|January 25, 2013, 04:30 PM||#1|
Join Date: January 24, 2013
New to Reloading My Story So Far and OAL?
First off I want to say I have been looking threw some of threads here for awhile before I signed up and this seems to be a great place to find information from some really experienced people...Thanks....
I have been buying up reloading equipment for over a year doing alot of homework,,alot of reading and have spent alot of money and time doing so..But at this time I have not loaded the first round yet,,But I have learned alot about setting up my equipment/dies and how to trim,,deburr,,expand case mouths,,size,,seat bullets "dummy rounds",,Install primers...Pretty much alot of the case prep before the actual loading of live rounds..
So Far The Equipment I have is.
Hornady Lock N Load Progressive Press
Lock N Load Powder Measure
Hornady GS-1500 Powder Scale
Lyman Universal Case Trimmer
RCBS Case Lube kit
RCBS Primer Pocket Cleaner/Brush
Cabelas Deburr Tool
Lyman Magnum Bullet Puller
I have RCBS Die Sets For
Iam wanting to start with loading the 44mag which I bought some new Remington brass for and primed with Remington 2 1/2 large pistol primers and plan to use 180gr XTP for a Redhawk,,I cant decide between IMR-4227 or 2400 which Lyman recommends...The big problem that iam having is that Lyman recommends 1.610 OAL but I have some factory loads from Hornady loaded with the 180xtp and they measure 1.575Factory loaded Winchester 210gr Silvertips measure 1.585both shorter than the 1.610 that Lyman recommends..When loaded to the recommended 1.610 the brass is just to the edge of the cannelure...Lyman lists that OAL like it is the standard but comparing it to other factory loaded ammo its obvious that it isnt...What would be a safe minimum and maximum OAL for the 44mag??A length of 1.585 puts the crimp to about center of the cannelure on the 180 XTP,,That is the length I thought about loading.....I would appreciate any opinions on this and also on powder selection....Keep in mind that iam still learning and working my way into reloading slow and carefully...I also noticed the OAL that Lyman recommends for the 243win doesnt match my factory loads lengthThe 243 will be the next caliber that I start with...I will save the 243 for a future thread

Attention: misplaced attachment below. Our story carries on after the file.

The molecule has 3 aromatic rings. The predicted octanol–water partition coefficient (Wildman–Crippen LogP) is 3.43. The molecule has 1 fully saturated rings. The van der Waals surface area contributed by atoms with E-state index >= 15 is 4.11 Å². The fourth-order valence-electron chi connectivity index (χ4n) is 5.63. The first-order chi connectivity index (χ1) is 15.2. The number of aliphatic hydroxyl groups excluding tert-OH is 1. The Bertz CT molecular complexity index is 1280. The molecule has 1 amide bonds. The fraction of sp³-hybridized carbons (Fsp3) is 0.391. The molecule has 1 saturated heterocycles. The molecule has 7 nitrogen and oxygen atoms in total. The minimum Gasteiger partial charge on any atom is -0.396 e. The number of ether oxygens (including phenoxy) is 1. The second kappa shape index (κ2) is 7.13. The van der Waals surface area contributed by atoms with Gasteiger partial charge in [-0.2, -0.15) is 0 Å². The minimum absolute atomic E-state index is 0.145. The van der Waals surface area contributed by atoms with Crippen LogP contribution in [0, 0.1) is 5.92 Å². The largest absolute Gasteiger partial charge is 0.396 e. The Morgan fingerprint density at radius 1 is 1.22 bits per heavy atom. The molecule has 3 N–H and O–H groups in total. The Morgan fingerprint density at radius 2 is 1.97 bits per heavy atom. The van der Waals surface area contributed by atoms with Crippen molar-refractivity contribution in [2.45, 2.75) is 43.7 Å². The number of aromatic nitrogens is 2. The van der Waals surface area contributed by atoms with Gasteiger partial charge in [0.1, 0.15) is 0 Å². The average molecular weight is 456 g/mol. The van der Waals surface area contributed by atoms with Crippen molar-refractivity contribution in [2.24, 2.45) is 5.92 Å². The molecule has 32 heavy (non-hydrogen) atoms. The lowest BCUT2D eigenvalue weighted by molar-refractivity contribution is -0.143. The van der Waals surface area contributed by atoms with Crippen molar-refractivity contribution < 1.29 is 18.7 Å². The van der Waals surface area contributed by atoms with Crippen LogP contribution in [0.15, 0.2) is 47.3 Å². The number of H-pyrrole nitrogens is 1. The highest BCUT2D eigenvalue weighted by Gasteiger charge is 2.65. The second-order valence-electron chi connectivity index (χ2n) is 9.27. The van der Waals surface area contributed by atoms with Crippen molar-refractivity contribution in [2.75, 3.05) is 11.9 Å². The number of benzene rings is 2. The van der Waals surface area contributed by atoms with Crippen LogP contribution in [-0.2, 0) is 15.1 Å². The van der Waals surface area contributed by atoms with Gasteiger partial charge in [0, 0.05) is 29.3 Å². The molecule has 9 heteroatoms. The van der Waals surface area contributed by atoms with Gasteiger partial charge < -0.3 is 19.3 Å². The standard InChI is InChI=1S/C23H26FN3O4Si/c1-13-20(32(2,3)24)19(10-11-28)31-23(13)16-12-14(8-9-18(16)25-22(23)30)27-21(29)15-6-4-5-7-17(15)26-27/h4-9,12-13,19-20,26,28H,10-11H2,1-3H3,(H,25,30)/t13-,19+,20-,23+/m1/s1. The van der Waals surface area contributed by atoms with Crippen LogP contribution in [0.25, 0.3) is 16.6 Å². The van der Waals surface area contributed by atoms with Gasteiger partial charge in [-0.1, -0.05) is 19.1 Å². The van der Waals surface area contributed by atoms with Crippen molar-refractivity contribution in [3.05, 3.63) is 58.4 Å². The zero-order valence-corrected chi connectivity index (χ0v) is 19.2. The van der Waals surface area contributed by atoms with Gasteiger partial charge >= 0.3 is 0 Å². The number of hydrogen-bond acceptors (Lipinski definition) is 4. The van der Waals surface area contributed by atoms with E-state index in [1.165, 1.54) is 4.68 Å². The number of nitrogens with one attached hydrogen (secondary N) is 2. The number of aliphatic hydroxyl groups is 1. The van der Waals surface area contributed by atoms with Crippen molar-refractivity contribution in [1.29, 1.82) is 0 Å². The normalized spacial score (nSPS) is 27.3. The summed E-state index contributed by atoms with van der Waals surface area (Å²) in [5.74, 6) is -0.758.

Reloading supplies are out of stock at most places I have checked even online,,I cant find powder or a #1 Shell plate in stock,,,The prices on Ebay for shell plates for my press are way above normal some going for 3 times the original price
|January 25, 2013, 06:16 PM||#2|
Join Date: September 17, 2009
Don't use factory ammo as your guide. Use the book. OAL is based upon the particular bullet style / weight, and the powder charges are formulated accordingly.
You may want to see if you can find a periodical as well. Hodgdon publishes an annual reloading journal with current information. Use 2-4 sources to help "triangulate" toward the right solution.
My only recommendation on equipment would be a balance scale to compliment your digital one. Digital scales can be finicky - sensitive to temperature, other electrical devices (lights, esp. fluorescents), drafts, and level.
Use both scales until you are confident with your digital one. Some have ha success putting their scale in a cardboard box when reloading in a drafty place like a garage.
You may want to get a can of Hornady One Shot case lube. It worked much better for me when resizing rifle brass than the standard lube pad.
|January 25, 2013, 07:15 PM||#3|
Join Date: December 1, 2002
"I also noticed the OAL that Lyman recommends for the 243win doesnt match my factory loads length"
Lyman, nor anyone else, "recommends" any OAL at all. What the manuals all list is the OAL the test team used to develope the book's listed data. It's no more of an assurance for what's 'right' to anyone else than the charges they show.
Averaging data from various books is fun but meaningless. Start at the listed starting charges with any new gun or load and slowly, .2, .3., .5 grain steps depending on the size of the case. Work up to the book's max while watching for evidence of excessive pressure; probably won't happen. If it does, then what the book says doesn't matter; back off about 10% and call that YOUR max for that powder, case, primer and bullet in YOUR rig.
Seat your handgun bullets at the crimping groove unless you have reason to otherwise, especially so for revolver rounds. Otherwise, rifle or pistol, using a factory round as a gage is as good a place for a new guy to start as any.
Last edited by wncchester; January 25, 2013 at 07:27 PM.